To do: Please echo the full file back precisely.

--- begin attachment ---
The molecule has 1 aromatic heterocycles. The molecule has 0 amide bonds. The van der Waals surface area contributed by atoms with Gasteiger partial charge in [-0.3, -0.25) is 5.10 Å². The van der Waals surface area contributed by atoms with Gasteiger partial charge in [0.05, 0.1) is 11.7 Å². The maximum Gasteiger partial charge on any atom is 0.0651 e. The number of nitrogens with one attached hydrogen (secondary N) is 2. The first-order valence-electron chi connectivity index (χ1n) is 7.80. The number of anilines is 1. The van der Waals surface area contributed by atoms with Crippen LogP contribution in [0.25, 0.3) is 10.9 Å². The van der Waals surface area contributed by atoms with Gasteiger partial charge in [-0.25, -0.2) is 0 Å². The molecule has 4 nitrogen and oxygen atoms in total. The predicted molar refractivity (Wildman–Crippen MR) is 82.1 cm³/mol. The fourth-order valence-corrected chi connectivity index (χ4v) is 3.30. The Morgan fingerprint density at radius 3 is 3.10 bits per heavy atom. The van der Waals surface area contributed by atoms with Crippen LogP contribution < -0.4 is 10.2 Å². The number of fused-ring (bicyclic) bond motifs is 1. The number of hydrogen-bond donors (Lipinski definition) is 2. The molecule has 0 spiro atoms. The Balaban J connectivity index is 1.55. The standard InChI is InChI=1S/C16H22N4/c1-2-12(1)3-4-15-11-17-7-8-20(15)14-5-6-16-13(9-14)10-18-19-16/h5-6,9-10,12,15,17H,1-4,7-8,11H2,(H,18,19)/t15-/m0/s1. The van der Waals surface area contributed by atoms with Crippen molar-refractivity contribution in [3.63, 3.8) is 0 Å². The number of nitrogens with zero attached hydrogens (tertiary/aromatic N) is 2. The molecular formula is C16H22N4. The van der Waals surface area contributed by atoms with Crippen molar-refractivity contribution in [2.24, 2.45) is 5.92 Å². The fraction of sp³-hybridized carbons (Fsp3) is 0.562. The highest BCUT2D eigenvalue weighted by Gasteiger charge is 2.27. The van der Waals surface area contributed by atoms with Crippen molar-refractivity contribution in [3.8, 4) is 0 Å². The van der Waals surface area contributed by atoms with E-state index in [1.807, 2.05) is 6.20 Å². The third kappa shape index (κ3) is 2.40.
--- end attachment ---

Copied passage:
The molecule has 1 aromatic heterocycles. The molecule has 0 amide bonds. The van der Waals surface area contributed by atoms with Gasteiger partial charge in [-0.3, -0.25) is 5.10 Å². The van der Waals surface area contributed by atoms with Gasteiger partial charge in [0.05, 0.1) is 11.7 Å². The maximum Gasteiger partial charge on any atom is 0.0651 e. The number of nitrogens with one attached hydrogen (secondary N) is 2. The first-order valence-electron chi connectivity index (χ1n) is 7.80. The number of anilines is 1. The van der Waals surface area contributed by atoms with Crippen LogP contribution in [0.25, 0.3) is 10.9 Å². The van der Waals surface area contributed by atoms with Gasteiger partial charge in [-0.25, -0.2) is 0 Å². The molecule has 4 nitrogen and oxygen atoms in total. The predicted molar refractivity (Wildman–Crippen MR) is 82.1 cm³/mol. The fourth-order valence-corrected chi connectivity index (χ4v) is 3.30. The Morgan fingerprint density at radius 3 is 3.10 bits per heavy atom. The van der Waals surface area contributed by atoms with Crippen LogP contribution < -0.4 is 10.2 Å². The number of fused-ring (bicyclic) bond motifs is 1. The number of hydrogen-bond donors (Lipinski definition) is 2. The molecule has 0 spiro atoms. The Balaban J connectivity index is 1.55. The standard InChI is InChI=1S/C16H22N4/c1-2-12(1)3-4-15-11-17-7-8-20(15)14-5-6-16-13(9-14)10-18-19-16/h5-6,9-10,12,15,17H,1-4,7-8,11H2,(H,18,19)/t15-/m0/s1. The van der Waals surface area contributed by atoms with Crippen molar-refractivity contribution in [3.63, 3.8) is 0 Å². The number of nitrogens with zero attached hydrogens (tertiary/aromatic N) is 2. The molecular formula is C16H22N4. The van der Waals surface area contributed by atoms with Crippen molar-refractivity contribution in [2.24, 2.45) is 5.92 Å². The fraction of sp³-hybridized carbons (Fsp3) is 0.562. The highest BCUT2D eigenvalue weighted by Gasteiger charge is 2.27. The van der Waals surface area contributed by atoms with Crippen molar-refractivity contribution in [3.8, 4) is 0 Å². The van der Waals surface area contributed by atoms with E-state index in [1.807, 2.05) is 6.20 Å². The third kappa shape index (κ3) is 2.40.